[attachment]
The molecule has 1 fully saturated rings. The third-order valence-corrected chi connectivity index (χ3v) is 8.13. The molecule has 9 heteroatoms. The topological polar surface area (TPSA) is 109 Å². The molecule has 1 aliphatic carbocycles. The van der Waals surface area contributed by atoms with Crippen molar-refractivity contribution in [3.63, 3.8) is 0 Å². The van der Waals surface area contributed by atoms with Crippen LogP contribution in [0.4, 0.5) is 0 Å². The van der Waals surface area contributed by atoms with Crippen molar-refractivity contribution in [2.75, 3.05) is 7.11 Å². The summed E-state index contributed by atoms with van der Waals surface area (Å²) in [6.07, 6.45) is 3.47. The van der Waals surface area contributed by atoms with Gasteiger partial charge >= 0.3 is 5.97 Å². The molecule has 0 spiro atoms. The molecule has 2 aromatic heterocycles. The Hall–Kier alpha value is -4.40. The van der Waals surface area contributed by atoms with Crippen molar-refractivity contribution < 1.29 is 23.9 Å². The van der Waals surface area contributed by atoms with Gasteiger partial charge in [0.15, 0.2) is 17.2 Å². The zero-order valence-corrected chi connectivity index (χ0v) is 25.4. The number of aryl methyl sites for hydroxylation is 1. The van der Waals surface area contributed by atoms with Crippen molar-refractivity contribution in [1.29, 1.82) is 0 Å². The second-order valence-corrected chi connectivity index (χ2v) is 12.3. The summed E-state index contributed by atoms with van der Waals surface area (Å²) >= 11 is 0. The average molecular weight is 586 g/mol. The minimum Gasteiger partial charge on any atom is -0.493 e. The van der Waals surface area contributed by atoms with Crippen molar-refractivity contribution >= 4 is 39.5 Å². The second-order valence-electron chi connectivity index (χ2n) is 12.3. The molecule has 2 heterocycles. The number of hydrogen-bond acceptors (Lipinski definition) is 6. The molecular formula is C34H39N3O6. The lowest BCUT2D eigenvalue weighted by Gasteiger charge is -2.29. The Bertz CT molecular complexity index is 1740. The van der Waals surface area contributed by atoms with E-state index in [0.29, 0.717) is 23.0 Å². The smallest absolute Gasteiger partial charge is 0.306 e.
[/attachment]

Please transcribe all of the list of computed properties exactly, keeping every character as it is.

The molecule has 1 fully saturated rings. The third-order valence-corrected chi connectivity index (χ3v) is 8.13. The molecule has 9 heteroatoms. The topological polar surface area (TPSA) is 109 Å². The molecule has 1 aliphatic carbocycles. The van der Waals surface area contributed by atoms with Crippen molar-refractivity contribution in [3.63, 3.8) is 0 Å². The van der Waals surface area contributed by atoms with Crippen LogP contribution in [0.4, 0.5) is 0 Å². The van der Waals surface area contributed by atoms with Crippen molar-refractivity contribution in [2.75, 3.05) is 7.11 Å². The summed E-state index contributed by atoms with van der Waals surface area (Å²) in [6.07, 6.45) is 3.47. The van der Waals surface area contributed by atoms with Gasteiger partial charge >= 0.3 is 5.97 Å². The molecule has 0 spiro atoms. The molecule has 2 aromatic heterocycles. The Hall–Kier alpha value is -4.40. The van der Waals surface area contributed by atoms with Crippen molar-refractivity contribution < 1.29 is 23.9 Å². The van der Waals surface area contributed by atoms with Gasteiger partial charge in [0.15, 0.2) is 17.2 Å². The zero-order valence-corrected chi connectivity index (χ0v) is 25.4. The number of aryl methyl sites for hydroxylation is 1. The van der Waals surface area contributed by atoms with Crippen molar-refractivity contribution in [1.29, 1.82) is 0 Å². The second-order valence-corrected chi connectivity index (χ2v) is 12.3. The summed E-state index contributed by atoms with van der Waals surface area (Å²) >= 11 is 0. The average molecular weight is 586 g/mol. The minimum Gasteiger partial charge on any atom is -0.493 e. The van der Waals surface area contributed by atoms with Crippen molar-refractivity contribution >= 4 is 39.5 Å². The second-order valence-electron chi connectivity index (χ2n) is 12.3. The molecule has 2 heterocycles. The number of hydrogen-bond acceptors (Lipinski definition) is 6. The molecular formula is C34H39N3O6. The lowest BCUT2D eigenvalue weighted by Gasteiger charge is -2.29. The Bertz CT molecular complexity index is 1740. The van der Waals surface area contributed by atoms with E-state index in [0.29, 0.717) is 23.0 Å². The smallest absolute Gasteiger partial charge is 0.306 e.